Project Grand Slam’s bassist and longtime bandleader Robert Miller has, after decades playing a musical and onstage supporting role in various projects, releases his first solo album deep into his professional career. Summer of Love is an affirmative musical statement arriving when we need it the most as we round the final lap of an exhausting Presidential contest and continue struggling to get a grip on an ongoing pandemic. “You Can’t Tell the Truth”, despite its terse and scathing lyrical mood, benefits from an upbeat musical treatment. He avoids any outright comparisons to Project Grand Slam’s material and Miller assumes vocal duties with results that will please many but perhaps disappoint some. It is an impressive single nonetheless.
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The album shares qualities like Miller’s work with Project Grand Slam, but there are notable departures. Combining the musical arrangement and vocals recalls Miller’s roots in the fusion scene – the instrumental breaks sparkle with exploratory spirit different from the one we hear on Project Grand Slam’s recorded output. His bass playing is, as usual, on point and the keyboard contributions are imaginative and full of color. Despite this being a solo offering, Miller still provides listeners with the same intelligent and fully realized musical experience that is a hallmark of Project Grand Slam releases.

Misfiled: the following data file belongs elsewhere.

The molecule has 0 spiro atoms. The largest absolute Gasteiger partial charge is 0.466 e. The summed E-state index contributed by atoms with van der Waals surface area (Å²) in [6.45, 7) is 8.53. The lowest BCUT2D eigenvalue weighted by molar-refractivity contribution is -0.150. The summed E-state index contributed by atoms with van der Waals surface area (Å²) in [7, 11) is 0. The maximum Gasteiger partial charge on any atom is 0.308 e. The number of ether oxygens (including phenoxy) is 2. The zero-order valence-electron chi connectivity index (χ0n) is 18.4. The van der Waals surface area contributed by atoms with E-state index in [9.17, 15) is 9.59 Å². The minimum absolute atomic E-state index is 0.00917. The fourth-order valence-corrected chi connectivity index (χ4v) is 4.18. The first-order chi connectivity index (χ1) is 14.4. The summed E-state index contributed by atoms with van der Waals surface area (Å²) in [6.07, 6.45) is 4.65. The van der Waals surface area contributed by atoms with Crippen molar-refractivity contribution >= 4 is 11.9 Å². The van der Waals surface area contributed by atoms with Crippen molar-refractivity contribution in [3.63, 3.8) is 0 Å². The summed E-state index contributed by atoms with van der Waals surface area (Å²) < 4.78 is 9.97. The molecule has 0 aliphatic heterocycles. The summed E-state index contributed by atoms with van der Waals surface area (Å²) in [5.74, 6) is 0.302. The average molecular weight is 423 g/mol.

One of the chief selling points Miller and his team are adopting when pushing this release is its personal touch. The album does have a strong and individual identity, but that same sensibility pervades Project Grand Slam’s work as well. The frequent inclusion of covers on Miller-associated releases is another personal touch as Miller remains enamored of paying tribute to the artistic forces that shaped him. Everything this talented musician, songwriter, and all-around performer involves himself with contains a significant part of himself. Passion directs much of what Robert Miller does.
Some listeners may appreciate his vocals from the outset but, for many, it might take a period of adjustment. He doesn’t have the sort of traditional vocal excellence those familiar with Project Grand Slam would otherwise expect, but he harbors the necessary talent to pull it off. “You Can’t Tell the Truth” doesn’t demand a lot out of him. There are no unreachable vocal peaks or towering pinnacles he must scale. Instead, “You Can’t Tell the Truth” plays to strengths falling well within his wheelhouse.
This single from Summer of Love is an excellent choice for representing the album. It is a timely release, as well, expressing Miller’s indignation with equal parts fierceness and finesse. Robert Miller is long overdue this moment in the sun. He has worked decades under other names and labels but “You Can’t Tell the Truth” and the album it is included on represent the truest representation yet of his voice within. It’s a single both newcomers and Miller’s long time admirers will feel satisfied with. It is apparent that the travails of 2020 haven’t kept everyone down and Robert Miller is among the voices still making themselves heard over the chaos and panic.